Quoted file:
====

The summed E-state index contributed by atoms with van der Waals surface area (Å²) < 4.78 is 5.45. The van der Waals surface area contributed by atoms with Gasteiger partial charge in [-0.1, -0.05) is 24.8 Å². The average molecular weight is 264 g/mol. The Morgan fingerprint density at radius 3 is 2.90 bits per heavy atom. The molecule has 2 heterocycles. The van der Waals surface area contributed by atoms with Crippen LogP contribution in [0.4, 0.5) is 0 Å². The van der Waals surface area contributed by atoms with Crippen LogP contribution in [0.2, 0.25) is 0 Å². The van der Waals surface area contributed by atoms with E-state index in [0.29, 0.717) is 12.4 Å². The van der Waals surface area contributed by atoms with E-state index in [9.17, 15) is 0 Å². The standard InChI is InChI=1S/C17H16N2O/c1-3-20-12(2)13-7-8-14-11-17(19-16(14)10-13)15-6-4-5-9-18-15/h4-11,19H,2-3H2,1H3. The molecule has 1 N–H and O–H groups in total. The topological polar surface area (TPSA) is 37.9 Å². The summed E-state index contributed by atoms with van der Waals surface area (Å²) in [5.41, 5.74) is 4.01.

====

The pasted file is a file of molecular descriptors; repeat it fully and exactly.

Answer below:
The summed E-state index contributed by atoms with van der Waals surface area (Å²) < 4.78 is 5.45. The van der Waals surface area contributed by atoms with Gasteiger partial charge in [-0.1, -0.05) is 24.8 Å². The average molecular weight is 264 g/mol. The Morgan fingerprint density at radius 3 is 2.90 bits per heavy atom. The molecule has 2 heterocycles. The van der Waals surface area contributed by atoms with Crippen LogP contribution in [0.4, 0.5) is 0 Å². The van der Waals surface area contributed by atoms with Crippen LogP contribution in [0.2, 0.25) is 0 Å². The van der Waals surface area contributed by atoms with E-state index in [0.29, 0.717) is 12.4 Å². The van der Waals surface area contributed by atoms with E-state index in [9.17, 15) is 0 Å². The standard InChI is InChI=1S/C17H16N2O/c1-3-20-12(2)13-7-8-14-11-17(19-16(14)10-13)15-6-4-5-9-18-15/h4-11,19H,2-3H2,1H3. The molecule has 1 N–H and O–H groups in total. The topological polar surface area (TPSA) is 37.9 Å². The summed E-state index contributed by atoms with van der Waals surface area (Å²) in [5.41, 5.74) is 4.01.